Japan is the birthplace of the candlestick chart analysis that the market technicians worldwide use. The candlestick patterns were first devised in Japan and used for rice futures trading in Osaka in the 18th century Japan, or so the legends say.
The rice futures trading was stopped during the World War II as the government rationed the rice supply, and the government control of distribution of rice continued after the war until 2004.
Now that the rice market is more or less "free" (the government is still heavily involved in growing the rice), Japan decided to re-open the rice futures market for the first time in 72 years, and Monday August 8 was the first day of trading. The rice futures started trading on the Tokyo Grain Exchange and the Kansai Commodities Exchange, but trading was almost immediately halted at the Tokyo Grains Exchange as traders bid too high, and the limit up circuit breaker was triggered.
Japan's rice futures market is the one and only market in the world that deals exclusively with short-grain rice.
From the photo (from Yomiuri; Kansai Commodity Exchange), it looks like the pit trading, not the electronic one. Like good old days 300 years ago. Or it could be just an enactment of good old days.
From Yomiuri Shinbun (1:27PM JST 8/8/2011):
The rice futures started trading on August 8 for the first time in 72 years at the Tokyo Grain Exchange and the Kansai Commodity Exchange.
At the Tokyo Grain Exchange, buyers bid up the price of rice futures with the expectation that the price of rice will rise due to the Fukushima I Nuclear Power Plant accident. As of 1PM, no transaction has been settled. The officials at the Exchange say, "The supply concern due to radiation contamination is more wide-spread among traders than we thought."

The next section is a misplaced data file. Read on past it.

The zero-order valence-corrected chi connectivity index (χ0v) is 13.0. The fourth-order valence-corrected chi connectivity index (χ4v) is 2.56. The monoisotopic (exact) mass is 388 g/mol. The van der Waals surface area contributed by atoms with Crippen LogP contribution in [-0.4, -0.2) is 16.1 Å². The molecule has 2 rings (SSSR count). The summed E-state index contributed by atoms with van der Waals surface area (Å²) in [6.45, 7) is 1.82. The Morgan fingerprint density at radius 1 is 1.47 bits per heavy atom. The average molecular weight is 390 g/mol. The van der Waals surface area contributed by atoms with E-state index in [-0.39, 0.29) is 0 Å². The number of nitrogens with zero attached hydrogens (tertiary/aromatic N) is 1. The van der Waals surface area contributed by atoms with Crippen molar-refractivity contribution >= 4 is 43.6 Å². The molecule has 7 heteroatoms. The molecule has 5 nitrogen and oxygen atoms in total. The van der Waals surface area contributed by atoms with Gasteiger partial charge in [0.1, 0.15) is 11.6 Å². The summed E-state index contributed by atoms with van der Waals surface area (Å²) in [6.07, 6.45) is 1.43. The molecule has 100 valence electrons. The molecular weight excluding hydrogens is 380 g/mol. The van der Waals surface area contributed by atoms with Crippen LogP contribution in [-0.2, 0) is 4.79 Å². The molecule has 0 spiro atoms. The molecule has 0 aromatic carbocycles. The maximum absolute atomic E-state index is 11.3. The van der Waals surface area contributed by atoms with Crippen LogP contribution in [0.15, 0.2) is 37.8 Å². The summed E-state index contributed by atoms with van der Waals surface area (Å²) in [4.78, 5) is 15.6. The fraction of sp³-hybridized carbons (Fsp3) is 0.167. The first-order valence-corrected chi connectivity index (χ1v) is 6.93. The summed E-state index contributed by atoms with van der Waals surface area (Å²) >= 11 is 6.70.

The Tokyo Grain Exchange started the trade of 4 to 6-month futures on "Koshihikari" rice grown in the Kanto region, but the buy orders vastly in excess of the equilibrium contract price of 13,500 yen per 60 kilograms flooded the market. The Exchange has set the limit on price movement at 600 yen, but the trading has been temporarily suspended as it triggered a circuit breaker . No transaction has yet to be settled.
According to Nikkei Shinbun, traders on the Tokyo Grain Exchange thought the equilibrium contract price indicated by the Exchange was too low, and they bid as high as 18,500 yen/60 kilograms, 5,000 yen above the contract price.
On the Kansai Commodities Exchange, the futures contract on "Koshihikari" grown in the Hokuriku region (considered better quality than Kanto's) settled at 19,210 yen for 2011 January delivery, according to Nikkei.
In the physical rice market, the old rice from last year is fetching a huge premium for the same reason - radiation contamination scare. People are afraid that this year's crop may be contaminated with radioactive cesium and a host of other nuclides that the government hasn't tested. I had told my friends and family members to buy old rice before it was news, and this time they listened.